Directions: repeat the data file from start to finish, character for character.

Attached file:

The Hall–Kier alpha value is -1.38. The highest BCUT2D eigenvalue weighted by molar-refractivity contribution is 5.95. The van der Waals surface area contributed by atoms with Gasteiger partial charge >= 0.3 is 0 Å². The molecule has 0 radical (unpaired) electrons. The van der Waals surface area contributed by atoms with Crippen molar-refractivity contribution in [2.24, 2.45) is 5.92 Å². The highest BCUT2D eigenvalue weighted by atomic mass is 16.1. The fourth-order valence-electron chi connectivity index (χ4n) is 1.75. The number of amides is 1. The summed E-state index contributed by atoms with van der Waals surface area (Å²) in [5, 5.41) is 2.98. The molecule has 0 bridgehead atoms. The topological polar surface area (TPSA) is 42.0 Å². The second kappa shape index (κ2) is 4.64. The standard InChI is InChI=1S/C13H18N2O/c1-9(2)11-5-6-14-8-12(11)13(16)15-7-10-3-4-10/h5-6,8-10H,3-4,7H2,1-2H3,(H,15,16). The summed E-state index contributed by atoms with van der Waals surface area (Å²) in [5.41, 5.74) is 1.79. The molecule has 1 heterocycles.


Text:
The Hall–Kier alpha value is -1.38. The highest BCUT2D eigenvalue weighted by molar-refractivity contribution is 5.95. The van der Waals surface area contributed by atoms with Gasteiger partial charge >= 0.3 is 0 Å². The molecule has 0 radical (unpaired) electrons. The van der Waals surface area contributed by atoms with Crippen molar-refractivity contribution in [2.24, 2.45) is 5.92 Å². The highest BCUT2D eigenvalue weighted by atomic mass is 16.1. The fourth-order valence-electron chi connectivity index (χ4n) is 1.75. The number of amides is 1. The summed E-state index contributed by atoms with van der Waals surface area (Å²) in [5, 5.41) is 2.98. The molecule has 0 bridgehead atoms. The topological polar surface area (TPSA) is 42.0 Å². The second kappa shape index (κ2) is 4.64. The standard InChI is InChI=1S/C13H18N2O/c1-9(2)11-5-6-14-8-12(11)13(16)15-7-10-3-4-10/h5-6,8-10H,3-4,7H2,1-2H3,(H,15,16). The summed E-state index contributed by atoms with van der Waals surface area (Å²) in [5.41, 5.74) is 1.79. The molecule has 1 heterocycles.